Diabetes

ADA lowers target HbA1C levels for children with type 1 diabetes

Diabetes is characterized by elevated levels of sugar or glucose (hyperglycemia) in the blood. This occurs due to the lack of the hormone insulin in type 1 diabetes, and to reduced insulin levels in combination with insulin ...

Diseases, Conditions, Syndromes

Study connects diabetes, air pollution to interstitial lung disease

People with pre-diabetes or diabetes who live in ozone-polluted areas may have an increased risk for an irreversible disease with a high mortality rate. A new study published in the Environmental Health Perspectives connects ...

Diabetes

How poor oral hygiene may result in metabolic syndrome

Periodontal or gum disease is known to be a significant risk factor of metabolic syndrome, a group of conditions increasing the risk for heart disease and diabetes. In a new study, researchers from Tokyo Medical and Dental ...

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Insulin

More reference expression data

Insulin is a hormone that has extensive effects on metabolism and other body functions, such as vascular compliance. Insulin causes cells in the liver, muscle, and fat tissue to take up glucose from the blood, storing it as glycogen in the liver and muscle, and stopping use of fat as an energy source. When insulin is absent (or low), glucose is not taken up by body cells, and the body begins to use fat as an energy source, for example, by transfer of lipids from adipose tissue to the liver for mobilization as an energy source. As its level is a central metabolic control mechanism, its status is also used as a control signal to other body systems (such as amino acid uptake by body cells). It has several other anabolic effects throughout the body. When control of insulin levels fails, diabetes mellitus results.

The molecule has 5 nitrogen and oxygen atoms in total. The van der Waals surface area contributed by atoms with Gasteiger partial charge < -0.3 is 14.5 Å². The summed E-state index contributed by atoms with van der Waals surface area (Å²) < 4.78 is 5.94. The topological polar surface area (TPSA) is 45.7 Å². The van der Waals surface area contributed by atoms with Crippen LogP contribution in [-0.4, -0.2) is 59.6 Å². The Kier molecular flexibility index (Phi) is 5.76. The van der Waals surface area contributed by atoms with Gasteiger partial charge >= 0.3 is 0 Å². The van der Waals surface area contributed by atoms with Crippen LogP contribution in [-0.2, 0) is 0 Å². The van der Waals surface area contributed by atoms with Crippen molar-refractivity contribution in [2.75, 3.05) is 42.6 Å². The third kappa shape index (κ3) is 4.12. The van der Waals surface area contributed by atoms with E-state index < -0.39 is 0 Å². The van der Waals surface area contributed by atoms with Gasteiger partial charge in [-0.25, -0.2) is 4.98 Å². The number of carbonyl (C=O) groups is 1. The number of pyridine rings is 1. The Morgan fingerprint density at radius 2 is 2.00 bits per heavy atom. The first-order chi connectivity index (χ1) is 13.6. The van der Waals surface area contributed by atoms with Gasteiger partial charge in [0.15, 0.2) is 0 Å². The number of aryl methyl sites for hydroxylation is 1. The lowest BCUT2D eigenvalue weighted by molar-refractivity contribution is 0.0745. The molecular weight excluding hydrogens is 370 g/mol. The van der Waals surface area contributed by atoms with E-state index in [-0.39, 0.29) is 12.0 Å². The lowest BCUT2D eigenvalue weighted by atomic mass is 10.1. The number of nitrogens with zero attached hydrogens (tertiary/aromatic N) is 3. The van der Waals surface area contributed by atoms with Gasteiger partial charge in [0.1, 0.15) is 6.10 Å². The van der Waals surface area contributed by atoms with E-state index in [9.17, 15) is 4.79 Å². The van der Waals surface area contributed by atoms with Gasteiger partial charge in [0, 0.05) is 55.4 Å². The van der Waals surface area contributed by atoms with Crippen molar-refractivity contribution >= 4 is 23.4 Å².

Insulin is used medically to treat some forms of diabetes mellitus. Patients with Type 1 diabetes mellitus depend on external insulin (most commonly injected subcutaneously) for their survival because the hormone is no longer produced internally. Patients with Type 2 diabetes mellitus are insulin resistant, and because of such resistance, may suffer from a relative insulin deficiency. Some patients with Type 2 diabetes may eventually require insulin when other medications fail to control blood glucose levels adequately.

Insulin is a peptide hormone composed of 51 amino acids and has a molecular weight of 5808 Da. It is produced in the islets of Langerhans in the pancreas. The name comes from the Latin insula for "island".

Insulin's structure varies slightly between species of animal. Insulin from animal sources differs somewhat in 'strength' (in carbohydrate metabolism control effects) in humans because of those variations. Porcine (pig) insulin is especially close to the human version.

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